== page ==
There can be a debate about whether Trump as a symptom or cause. History has bumps along the road. Hillary narrowly winning might have flipped the Supreme Court which can, of, course have impacts on how people experience wider trends on an individual level. However, it is likely that the Iran deal would have collapsed under a Clinton Presidency(due to the paranoia of an aging Khamenei and the dynamics of Zimbabwe 2018-esque pre-coup situation), Xi Jinping and Putin as we have seen are more threatened by color revolutions than geopolitics meaning that they would have been more aggressive under Clinton, and the Cuba rapprochement was always going to be a victim to Washington's relations with Moscow and Beijing. Havana was never going to pick Washington over them(nor was Tehran absent a total revolution) so post 2014 Obama's entire FP was doomed(for reasons he should have known re Russia and ones which are obvious in hindsight - ie Xi Jinping's ideological trajectory).

Once Russia broke with the West, then the Green energy consensus in Europe was going to implode.
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« Reply #19 on: November 21, 2023, 11:26:14 AM »

No, because we got absolute gems like this because of it


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Lumine
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« Reply #20 on: November 21, 2023, 11:27:57 AM »

It would be more accurate to say that the Obama administration was, for the most part, meaningless.
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Devils30
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« Reply #21 on: November 21, 2023, 11:51:18 AM »

2024 might be too despite the hysteria around Trump. Both Biden and Trump will get a very evenly divided Congress and 4 years of little to nothing passed.

Latter might be true, though Trump can still inflict severe damage as the head of the executive branch. This is not like a Romney coming to office. That said, I'm relatively certain that which side ever wins in 2024 is going to lose in 2028. And most likely by an election not that close.

The biggest damage Trump will do is replace federal bureaucrats with unqualified cronies and have a very activist DOJ a la Ken Paxton. And being buffoonishly incompetent with foreign policy. Other than that, appointing more conservative judges like his first term as long as the Senate is in R hands.

A lot of Trumpís most ambitious proposals will not be able to make it out of congress and/or will get slapped down by the courts. Also expect a lot of vetoes.

This is all very bad but how would Trump get an AG like that confirmed with 52 senators and have random arrests sustained in court/get any jury to convict? I think the biggest thing he would do is having the Feds and local police get a lot rougher with protestors in major cities.
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« Reply #22 on: November 21, 2023, 12:07:57 PM »

2024 might be too despite the hysteria around Trump. Both Biden and Trump will get a very evenly divided Congress and 4 years of little to nothing passed.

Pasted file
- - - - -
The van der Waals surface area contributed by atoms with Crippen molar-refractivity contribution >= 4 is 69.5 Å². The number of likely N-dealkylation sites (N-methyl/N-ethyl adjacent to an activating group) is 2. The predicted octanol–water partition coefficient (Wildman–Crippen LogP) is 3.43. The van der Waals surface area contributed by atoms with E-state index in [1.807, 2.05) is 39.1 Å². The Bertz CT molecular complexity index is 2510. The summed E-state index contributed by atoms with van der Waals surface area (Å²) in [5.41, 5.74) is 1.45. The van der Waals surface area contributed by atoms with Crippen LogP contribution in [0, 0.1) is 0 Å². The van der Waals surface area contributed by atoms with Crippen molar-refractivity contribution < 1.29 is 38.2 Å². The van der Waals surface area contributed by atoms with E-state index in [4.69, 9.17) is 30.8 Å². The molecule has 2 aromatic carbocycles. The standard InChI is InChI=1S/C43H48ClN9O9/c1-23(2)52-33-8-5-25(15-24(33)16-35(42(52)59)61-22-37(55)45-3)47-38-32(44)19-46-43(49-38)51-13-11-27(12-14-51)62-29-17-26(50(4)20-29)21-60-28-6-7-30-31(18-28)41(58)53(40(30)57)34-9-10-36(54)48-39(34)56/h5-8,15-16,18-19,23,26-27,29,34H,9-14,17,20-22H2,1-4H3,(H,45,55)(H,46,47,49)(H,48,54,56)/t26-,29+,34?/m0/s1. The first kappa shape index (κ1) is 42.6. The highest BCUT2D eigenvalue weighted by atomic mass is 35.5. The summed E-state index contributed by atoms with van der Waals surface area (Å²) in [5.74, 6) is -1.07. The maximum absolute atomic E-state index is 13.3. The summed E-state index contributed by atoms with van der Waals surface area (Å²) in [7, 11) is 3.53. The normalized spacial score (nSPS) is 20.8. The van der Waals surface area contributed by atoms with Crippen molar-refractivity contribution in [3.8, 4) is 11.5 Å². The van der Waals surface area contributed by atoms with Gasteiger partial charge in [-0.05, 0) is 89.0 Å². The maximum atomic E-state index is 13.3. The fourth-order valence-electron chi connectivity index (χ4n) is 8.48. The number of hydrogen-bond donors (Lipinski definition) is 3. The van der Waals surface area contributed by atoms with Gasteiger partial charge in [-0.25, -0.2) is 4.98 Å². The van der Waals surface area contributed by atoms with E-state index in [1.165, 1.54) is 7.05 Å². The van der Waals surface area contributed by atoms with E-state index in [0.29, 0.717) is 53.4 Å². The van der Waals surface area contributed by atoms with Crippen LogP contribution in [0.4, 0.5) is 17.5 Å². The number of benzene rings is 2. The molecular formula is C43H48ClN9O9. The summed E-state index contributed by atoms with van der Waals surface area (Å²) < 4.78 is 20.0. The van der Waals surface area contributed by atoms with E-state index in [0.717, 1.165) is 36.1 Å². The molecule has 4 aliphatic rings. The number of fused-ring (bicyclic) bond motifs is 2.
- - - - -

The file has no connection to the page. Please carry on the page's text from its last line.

Latter might be true, though Trump can still inflict severe damage as the head of the executive branch. This is not like a Romney coming to office. That said, I'm relatively certain that which side ever wins in 2024 is going to lose in 2028. And most likely by an election not that close.

The biggest damage Trump will do is replace federal bureaucrats with unqualified cronies and have a very activist DOJ a la Ken Paxton. And being buffoonishly incompetent with foreign policy. Other than that, appointing more conservative judges like his first term as long as the Senate is in R hands.

A lot of Trumpís most ambitious proposals will not be able to make it out of congress and/or will get slapped down by the courts. Also expect a lot of vetoes.

This is all very bad but how would Trump get an AG like that confirmed with 52 senators and have random arrests sustained in court/get any jury to convict? I think the biggest thing he would do is having the Feds and local police get a lot rougher with protestors in major cities.

If Trump has a 52 R senate he canít afford to lose any votes other than Collins and Murkowski. Bill Cassidy might say no, Tim Scott might say no, John Thune might say no, even the Turtle himself might say no. Getting MAGA cabinet members confirmed may be nearly impossible and heíll go back to Establishment Republican Trump from his first term.

The feds yeah but Trump isnít in charge or local police departments.
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« Reply #23 on: November 21, 2023, 12:11:48 PM »

I think it was pretty culturally significant. The rage from losing to Obama twice broke the Republicans brains and led to them supporting Trump and being in their current state. Then Democrats got overconfident with the "DEMOGRAPHICS SCIENCE" narrative after the election, leading to how Clinton ran her campaign in 16 and the whole mindset of the activist left since then that they don't need any support or engagement from white men.
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« Reply #24 on: November 21, 2023, 01:06:57 PM »

Unlike 2008 or 2016, I can't think of a single accomplishment Obama achieved in his 2nd term. Republicans kept the house thus keeping his agenda killed for 2 years. After capturing the Senate in 2014, the 1 SCOTUS opening in 2016 was out of Obama's reach by then. Out of all of the elections of the 21st century (including 2000), 2012 seems like the one with the least value in terms of impact.


On the foreign policy front, he made the decision to keep support for Ukraine extremely weak, leading to Russia's escalation in 2022. And he basically destroyed Libya.

On the domestic front, he made the decision to let wealth inequality keep going up, to allow radical right-wing terrorism to grow, and to make sure the Trump campaign's unlawful foreign contacts were kept under wraps.

That's in addition to giving torture, domestic spying, and massive financial fraud a free pass for four more years.

Obama accomplished a lot in his second term... just not for the United States or its citizens.